The whole anti-vaccination craze continues to be an issue across the world and in the United States, but one country is taking a stand against parents who decide not to give their kids crucial vaccines that fight off potentially deadly diseases.
In Germany, the parliament recently voted to make measles vaccinations for children compulsory, and parents who don’t have their children vaccinated could face a fine of up to $2,750. The law goes into effect in March 2020.
Measles cases have been on the rise in both the U.S. and Europe recently. In late July of this year in the U.S., there were a reported 1,164 measles cases, the highest number in this country since 1992. A major outbreak of measles in 2014 resulted in 667 cases, so this recent explosion is quite troublesome.
The numbers in Europe are much worse. The World Health Organization reported almost 90,000 measles cases and 37 deaths across Europe in the first half of 2019. Ukraine has been hit the hardest, with 18 deaths and 54,000 cases of measles.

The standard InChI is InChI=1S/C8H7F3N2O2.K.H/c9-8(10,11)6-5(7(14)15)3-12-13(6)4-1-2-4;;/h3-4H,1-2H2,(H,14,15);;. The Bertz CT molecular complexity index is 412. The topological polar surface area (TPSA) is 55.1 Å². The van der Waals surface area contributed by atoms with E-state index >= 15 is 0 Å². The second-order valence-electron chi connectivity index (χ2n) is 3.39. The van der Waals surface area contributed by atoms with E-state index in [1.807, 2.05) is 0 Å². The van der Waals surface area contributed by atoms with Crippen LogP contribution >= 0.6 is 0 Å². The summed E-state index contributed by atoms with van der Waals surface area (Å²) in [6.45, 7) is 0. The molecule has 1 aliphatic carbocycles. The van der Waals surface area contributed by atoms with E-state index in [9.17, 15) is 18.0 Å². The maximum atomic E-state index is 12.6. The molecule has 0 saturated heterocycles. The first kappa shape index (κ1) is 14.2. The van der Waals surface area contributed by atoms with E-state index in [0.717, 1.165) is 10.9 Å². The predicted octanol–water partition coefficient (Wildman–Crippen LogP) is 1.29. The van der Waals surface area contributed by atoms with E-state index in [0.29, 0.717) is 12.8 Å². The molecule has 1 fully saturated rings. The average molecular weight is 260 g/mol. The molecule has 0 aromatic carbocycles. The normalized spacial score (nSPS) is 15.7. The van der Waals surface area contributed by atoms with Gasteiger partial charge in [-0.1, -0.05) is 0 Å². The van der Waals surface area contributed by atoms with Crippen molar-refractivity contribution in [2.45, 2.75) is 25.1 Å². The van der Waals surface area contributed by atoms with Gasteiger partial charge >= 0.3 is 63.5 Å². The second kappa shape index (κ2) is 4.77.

Jens Spahn, head of the German health ministry, said, “A measles infection is an unnecessary threat in 2019. It’s about the protection of the weakest, the little ones who can not be vaccinated until the end of the first year of life.”
While there will be exceptions for children who can’t be vaccinated due to medical reasons, parents who can’t prove that their children have been vaccinated by August 1, 2021, or those who refuse to do it will be fined.
What do you think about this new law in Germany? Is it government overreach? Do you think a law like this would fly in the U.S.?
Share your thoughts with us in the comments.